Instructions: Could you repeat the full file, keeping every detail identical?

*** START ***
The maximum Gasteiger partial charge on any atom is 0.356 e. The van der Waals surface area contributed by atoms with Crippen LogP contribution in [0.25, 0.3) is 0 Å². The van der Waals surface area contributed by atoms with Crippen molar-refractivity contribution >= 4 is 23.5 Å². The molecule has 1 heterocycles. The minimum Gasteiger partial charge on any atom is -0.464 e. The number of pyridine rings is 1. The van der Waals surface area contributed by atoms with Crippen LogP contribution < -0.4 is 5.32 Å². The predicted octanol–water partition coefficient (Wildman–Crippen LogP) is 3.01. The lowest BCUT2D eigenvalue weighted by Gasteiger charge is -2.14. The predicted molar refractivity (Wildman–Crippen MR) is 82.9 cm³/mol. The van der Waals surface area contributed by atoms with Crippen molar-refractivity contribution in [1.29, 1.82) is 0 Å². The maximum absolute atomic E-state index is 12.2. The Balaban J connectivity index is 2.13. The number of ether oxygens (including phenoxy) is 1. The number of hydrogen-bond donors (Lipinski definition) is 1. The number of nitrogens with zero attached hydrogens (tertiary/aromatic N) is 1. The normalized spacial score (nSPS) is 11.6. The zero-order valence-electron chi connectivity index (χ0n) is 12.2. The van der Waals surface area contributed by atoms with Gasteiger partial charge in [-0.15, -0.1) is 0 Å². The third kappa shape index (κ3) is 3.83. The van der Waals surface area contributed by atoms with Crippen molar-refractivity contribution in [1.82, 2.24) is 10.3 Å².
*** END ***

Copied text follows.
The maximum Gasteiger partial charge on any atom is 0.356 e. The van der Waals surface area contributed by atoms with Crippen LogP contribution in [0.25, 0.3) is 0 Å². The van der Waals surface area contributed by atoms with Crippen molar-refractivity contribution >= 4 is 23.5 Å². The molecule has 1 heterocycles. The minimum Gasteiger partial charge on any atom is -0.464 e. The number of pyridine rings is 1. The van der Waals surface area contributed by atoms with Crippen LogP contribution < -0.4 is 5.32 Å². The predicted octanol–water partition coefficient (Wildman–Crippen LogP) is 3.01. The lowest BCUT2D eigenvalue weighted by Gasteiger charge is -2.14. The predicted molar refractivity (Wildman–Crippen MR) is 82.9 cm³/mol. The van der Waals surface area contributed by atoms with Crippen molar-refractivity contribution in [1.29, 1.82) is 0 Å². The maximum absolute atomic E-state index is 12.2. The Balaban J connectivity index is 2.13. The number of ether oxygens (including phenoxy) is 1. The number of hydrogen-bond donors (Lipinski definition) is 1. The number of nitrogens with zero attached hydrogens (tertiary/aromatic N) is 1. The normalized spacial score (nSPS) is 11.6. The zero-order valence-electron chi connectivity index (χ0n) is 12.2. The van der Waals surface area contributed by atoms with Gasteiger partial charge in [-0.15, -0.1) is 0 Å². The third kappa shape index (κ3) is 3.83. The van der Waals surface area contributed by atoms with Crippen molar-refractivity contribution in [1.82, 2.24) is 10.3 Å².